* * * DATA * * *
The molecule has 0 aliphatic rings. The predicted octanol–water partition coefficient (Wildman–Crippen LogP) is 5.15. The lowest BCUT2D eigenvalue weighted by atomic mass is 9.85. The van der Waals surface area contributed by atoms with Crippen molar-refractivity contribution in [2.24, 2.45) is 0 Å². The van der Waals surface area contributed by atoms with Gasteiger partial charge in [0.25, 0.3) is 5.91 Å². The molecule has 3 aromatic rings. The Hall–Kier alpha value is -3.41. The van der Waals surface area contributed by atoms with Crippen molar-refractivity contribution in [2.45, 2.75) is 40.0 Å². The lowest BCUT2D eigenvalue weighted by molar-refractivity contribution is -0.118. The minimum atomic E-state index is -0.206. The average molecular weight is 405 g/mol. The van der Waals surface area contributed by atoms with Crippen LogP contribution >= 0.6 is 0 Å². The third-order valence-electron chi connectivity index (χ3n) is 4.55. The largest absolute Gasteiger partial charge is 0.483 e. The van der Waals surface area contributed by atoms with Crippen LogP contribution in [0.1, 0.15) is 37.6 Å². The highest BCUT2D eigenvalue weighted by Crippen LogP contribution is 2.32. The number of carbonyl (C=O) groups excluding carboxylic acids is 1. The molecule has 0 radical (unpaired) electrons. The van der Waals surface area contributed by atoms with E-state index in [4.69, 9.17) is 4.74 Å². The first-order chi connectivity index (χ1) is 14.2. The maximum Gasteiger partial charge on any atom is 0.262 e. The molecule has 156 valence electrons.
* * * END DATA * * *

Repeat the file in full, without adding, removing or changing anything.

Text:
The molecule has 0 aliphatic rings. The predicted octanol–water partition coefficient (Wildman–Crippen LogP) is 5.15. The lowest BCUT2D eigenvalue weighted by atomic mass is 9.85. The van der Waals surface area contributed by atoms with Crippen molar-refractivity contribution in [2.24, 2.45) is 0 Å². The van der Waals surface area contributed by atoms with Gasteiger partial charge in [0.25, 0.3) is 5.91 Å². The molecule has 3 aromatic rings. The Hall–Kier alpha value is -3.41. The van der Waals surface area contributed by atoms with Crippen molar-refractivity contribution in [2.45, 2.75) is 40.0 Å². The lowest BCUT2D eigenvalue weighted by molar-refractivity contribution is -0.118. The minimum atomic E-state index is -0.206. The average molecular weight is 405 g/mol. The van der Waals surface area contributed by atoms with Crippen LogP contribution >= 0.6 is 0 Å². The third-order valence-electron chi connectivity index (χ3n) is 4.55. The largest absolute Gasteiger partial charge is 0.483 e. The van der Waals surface area contributed by atoms with Crippen LogP contribution in [0.1, 0.15) is 37.6 Å². The highest BCUT2D eigenvalue weighted by Crippen LogP contribution is 2.32. The number of carbonyl (C=O) groups excluding carboxylic acids is 1. The molecule has 0 radical (unpaired) electrons. The van der Waals surface area contributed by atoms with E-state index in [4.69, 9.17) is 4.74 Å². The first-order chi connectivity index (χ1) is 14.2. The maximum Gasteiger partial charge on any atom is 0.262 e. The molecule has 156 valence electrons.